Aunt Katherine's connection to Joseph Bernard
Stonesifer. John William Walter was a son of Nicola
Walter; image courtesy of Ancestry.com

Joseph was born on 8 November 1879 in Littlestown, Pennsylvania. The town is about 10 miles south and east of Gettysburg, just north of the Maryland-Pennsylvania border. It was originally named Petersburg by German settlers. Joseph's father had moved the family to Gettysburg by 1895.

On 15 February 1898 the battleship USS Maine exploded in Cuba's Havana harbor, killing 260 crew members. News of the disaster splashed across front pages of newspapers everywhere in the country. The United States declared war on Spain and President McKinley called for volunteers.

Typical front page announcing the explosion of the USS Maine;
original source unknown

The 5th Pennsylvania Infantry, a National Guard regiment assigned to the U.S. Army's First Brigade, Eighteenth Division. The regiment's regular soldiers had arrived at Camp George H. Thomas in May. The regiment was ordered to recruit volunteers to enlarge the ranks. Young 18-year-old Joseph Stonesifer responded to the call. He enlisted in July of that year and on 15 July 1898 was stationed at Camp Thomas in Lytle, Georgia.

Lytle is in Walker County just north of Chickamauga, scene of a bloody civil war battle. The volunteers from several different regiments soon numbered over 60,000 raw troops and placed a strain on the Camp. Providing water and enough varied food became problems by the time Joseph arrived. At least two soldiers were shot by irate landowners as they attempted to raid neighboring peach orchards and chicken coops. One soldier wrote:

"Mothers, sisters, and sweethearts did all they could to gladden the hearts of their loved ones at the Park, but their efforts in this line were entirely fruitless, for as fast as the express wagons would deliver the loads of boxes of pies, cakes and pastries, the regimental surgeons would dump it into a sink dug for the purpose." The doctors were attempting to halt the spread of illness but their methods were unpopular I imagine.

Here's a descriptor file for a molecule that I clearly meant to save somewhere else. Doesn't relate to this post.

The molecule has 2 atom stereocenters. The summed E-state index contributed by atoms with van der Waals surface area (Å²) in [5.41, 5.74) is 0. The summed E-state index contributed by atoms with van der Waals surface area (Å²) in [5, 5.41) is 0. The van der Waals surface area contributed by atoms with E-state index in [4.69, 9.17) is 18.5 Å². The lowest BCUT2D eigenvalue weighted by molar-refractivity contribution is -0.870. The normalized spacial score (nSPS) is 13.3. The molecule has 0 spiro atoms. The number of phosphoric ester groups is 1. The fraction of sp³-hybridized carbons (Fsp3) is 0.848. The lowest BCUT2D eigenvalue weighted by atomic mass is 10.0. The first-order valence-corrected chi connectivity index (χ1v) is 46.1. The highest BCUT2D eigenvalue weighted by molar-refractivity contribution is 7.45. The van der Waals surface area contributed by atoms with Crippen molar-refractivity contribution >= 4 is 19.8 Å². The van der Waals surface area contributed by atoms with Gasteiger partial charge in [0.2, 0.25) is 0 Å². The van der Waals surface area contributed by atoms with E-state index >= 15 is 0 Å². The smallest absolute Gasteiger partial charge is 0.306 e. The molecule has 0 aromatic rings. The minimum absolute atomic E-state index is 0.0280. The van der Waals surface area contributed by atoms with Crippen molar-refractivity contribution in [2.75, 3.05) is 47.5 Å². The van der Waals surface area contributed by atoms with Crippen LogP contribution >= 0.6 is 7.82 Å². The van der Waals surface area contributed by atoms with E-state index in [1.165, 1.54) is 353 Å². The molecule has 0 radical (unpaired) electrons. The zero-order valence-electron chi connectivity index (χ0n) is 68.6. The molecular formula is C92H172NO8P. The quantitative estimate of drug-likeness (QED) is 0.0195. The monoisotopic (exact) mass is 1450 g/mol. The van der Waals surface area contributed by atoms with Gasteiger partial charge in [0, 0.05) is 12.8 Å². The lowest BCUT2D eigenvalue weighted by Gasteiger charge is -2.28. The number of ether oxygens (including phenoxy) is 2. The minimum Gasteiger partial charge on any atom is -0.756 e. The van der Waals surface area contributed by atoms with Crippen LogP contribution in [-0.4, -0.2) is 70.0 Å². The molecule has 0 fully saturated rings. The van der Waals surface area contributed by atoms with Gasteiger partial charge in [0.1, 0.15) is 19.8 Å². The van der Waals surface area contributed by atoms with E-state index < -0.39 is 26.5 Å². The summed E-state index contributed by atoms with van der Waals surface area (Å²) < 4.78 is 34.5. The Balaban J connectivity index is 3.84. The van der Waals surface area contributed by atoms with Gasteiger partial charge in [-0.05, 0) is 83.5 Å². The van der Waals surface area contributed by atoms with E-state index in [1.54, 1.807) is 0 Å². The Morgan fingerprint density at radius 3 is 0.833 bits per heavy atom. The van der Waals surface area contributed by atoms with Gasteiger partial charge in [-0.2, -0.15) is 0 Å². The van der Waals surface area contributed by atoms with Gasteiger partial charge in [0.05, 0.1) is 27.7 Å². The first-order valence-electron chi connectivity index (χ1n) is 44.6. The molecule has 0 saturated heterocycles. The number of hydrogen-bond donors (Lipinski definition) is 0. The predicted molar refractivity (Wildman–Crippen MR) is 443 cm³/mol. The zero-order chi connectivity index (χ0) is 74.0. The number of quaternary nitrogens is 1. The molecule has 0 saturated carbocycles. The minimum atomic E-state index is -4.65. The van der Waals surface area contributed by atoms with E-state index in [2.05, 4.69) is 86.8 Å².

Army officers and their tents at Camp Thomas; photograph courtesy
of the Georgia Historical Quarterly

Two days after Joseph arrived at Camp Thomas, Spanish troops marched out of besieged Santiago, Cuba, and the war was over. Hostilities formally ceased on 12 August 1898 and the treaty officially ending the war was signed in December and ratified by the Senate the following February.

The National Guard soldiers were given a 30-day furlough in September but, even though the war was over, Joseph and the other 5th Pennsylvania Infantry volunteers were transferred to Camp Hamilton near Lexington, Kentucky. Joseph was promoted to corporal in October. Camp Hamilton was abandoned about 15 November 1898 about the time Joseph was released from military service.

When the 1900 census was enumerated, Joseph attended college and lived with his parents in Gettysburg, Pennsylvania, where his father worked as the assistant superintendent of the Gettysburg National Military Park. Joseph moved to Chicago by 1906 when he married Bessie Sadie Novak, daughter of John L. Novak, senior member of the firm Novak & Steiskal, mortgage bankers, dealers in real estate, loans, insurance, and other financial matters. Bessie's father had immigrated from what is now the Czech Republic but was then called Bohemia and part of the Austrian-Hungarian Empire.

When Joseph registered for the World War I draft on 12 September 1918, he worked as a bookkeeper. His physical appearance was described as being of medium height and build with blue eyes and dark hair. He and Bessie had two children by that time.

Between 1935 and 1940 Joseph and Bessie moved to the northern Virginia area and Joseph worked for the federal government as a guard in the Treasury Building in the District of Columbia.

Joseph died in December 1960 and was interred at the Bohemian National Cemetery in Chicago.